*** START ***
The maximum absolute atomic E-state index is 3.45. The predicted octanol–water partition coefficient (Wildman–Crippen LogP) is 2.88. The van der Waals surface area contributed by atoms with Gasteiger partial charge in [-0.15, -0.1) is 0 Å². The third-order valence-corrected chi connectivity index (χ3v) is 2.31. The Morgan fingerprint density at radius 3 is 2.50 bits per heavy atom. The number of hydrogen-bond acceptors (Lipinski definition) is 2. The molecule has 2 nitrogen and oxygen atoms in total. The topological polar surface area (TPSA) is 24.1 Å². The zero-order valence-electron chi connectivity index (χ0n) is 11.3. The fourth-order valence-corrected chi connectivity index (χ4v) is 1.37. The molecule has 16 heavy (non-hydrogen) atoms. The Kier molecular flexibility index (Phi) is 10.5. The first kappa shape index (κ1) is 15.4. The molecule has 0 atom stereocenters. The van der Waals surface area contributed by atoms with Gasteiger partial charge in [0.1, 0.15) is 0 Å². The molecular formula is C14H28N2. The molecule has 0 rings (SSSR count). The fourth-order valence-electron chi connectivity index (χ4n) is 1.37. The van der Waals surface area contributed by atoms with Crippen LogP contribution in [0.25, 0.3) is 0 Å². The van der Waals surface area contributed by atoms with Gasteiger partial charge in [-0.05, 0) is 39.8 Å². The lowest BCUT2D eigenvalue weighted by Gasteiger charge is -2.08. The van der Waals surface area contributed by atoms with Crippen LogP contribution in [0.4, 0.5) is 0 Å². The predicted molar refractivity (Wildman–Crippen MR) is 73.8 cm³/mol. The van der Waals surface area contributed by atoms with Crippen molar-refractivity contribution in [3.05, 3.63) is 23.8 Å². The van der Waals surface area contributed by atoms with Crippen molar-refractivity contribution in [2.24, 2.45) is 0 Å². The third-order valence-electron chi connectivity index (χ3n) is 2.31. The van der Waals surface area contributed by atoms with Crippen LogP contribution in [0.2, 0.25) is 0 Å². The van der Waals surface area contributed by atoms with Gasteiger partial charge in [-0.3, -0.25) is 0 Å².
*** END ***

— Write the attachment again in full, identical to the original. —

The maximum absolute atomic E-state index is 3.45. The predicted octanol–water partition coefficient (Wildman–Crippen LogP) is 2.88. The van der Waals surface area contributed by atoms with Gasteiger partial charge in [-0.15, -0.1) is 0 Å². The third-order valence-corrected chi connectivity index (χ3v) is 2.31. The Morgan fingerprint density at radius 3 is 2.50 bits per heavy atom. The number of hydrogen-bond acceptors (Lipinski definition) is 2. The molecule has 2 nitrogen and oxygen atoms in total. The topological polar surface area (TPSA) is 24.1 Å². The zero-order valence-electron chi connectivity index (χ0n) is 11.3. The fourth-order valence-corrected chi connectivity index (χ4v) is 1.37. The molecule has 16 heavy (non-hydrogen) atoms. The Kier molecular flexibility index (Phi) is 10.5. The first kappa shape index (κ1) is 15.4. The molecule has 0 atom stereocenters. The van der Waals surface area contributed by atoms with Gasteiger partial charge in [0.1, 0.15) is 0 Å². The molecular formula is C14H28N2. The molecule has 0 rings (SSSR count). The fourth-order valence-electron chi connectivity index (χ4n) is 1.37. The van der Waals surface area contributed by atoms with Crippen LogP contribution in [0.25, 0.3) is 0 Å². The van der Waals surface area contributed by atoms with Gasteiger partial charge in [-0.05, 0) is 39.8 Å². The lowest BCUT2D eigenvalue weighted by Gasteiger charge is -2.08. The van der Waals surface area contributed by atoms with Crippen LogP contribution in [0.4, 0.5) is 0 Å². The predicted molar refractivity (Wildman–Crippen MR) is 73.8 cm³/mol. The van der Waals surface area contributed by atoms with Crippen molar-refractivity contribution in [3.05, 3.63) is 23.8 Å². The van der Waals surface area contributed by atoms with Crippen molar-refractivity contribution in [2.24, 2.45) is 0 Å². The third-order valence-electron chi connectivity index (χ3n) is 2.31. The van der Waals surface area contributed by atoms with Crippen LogP contribution in [0.2, 0.25) is 0 Å². The van der Waals surface area contributed by atoms with Gasteiger partial charge in [-0.3, -0.25) is 0 Å².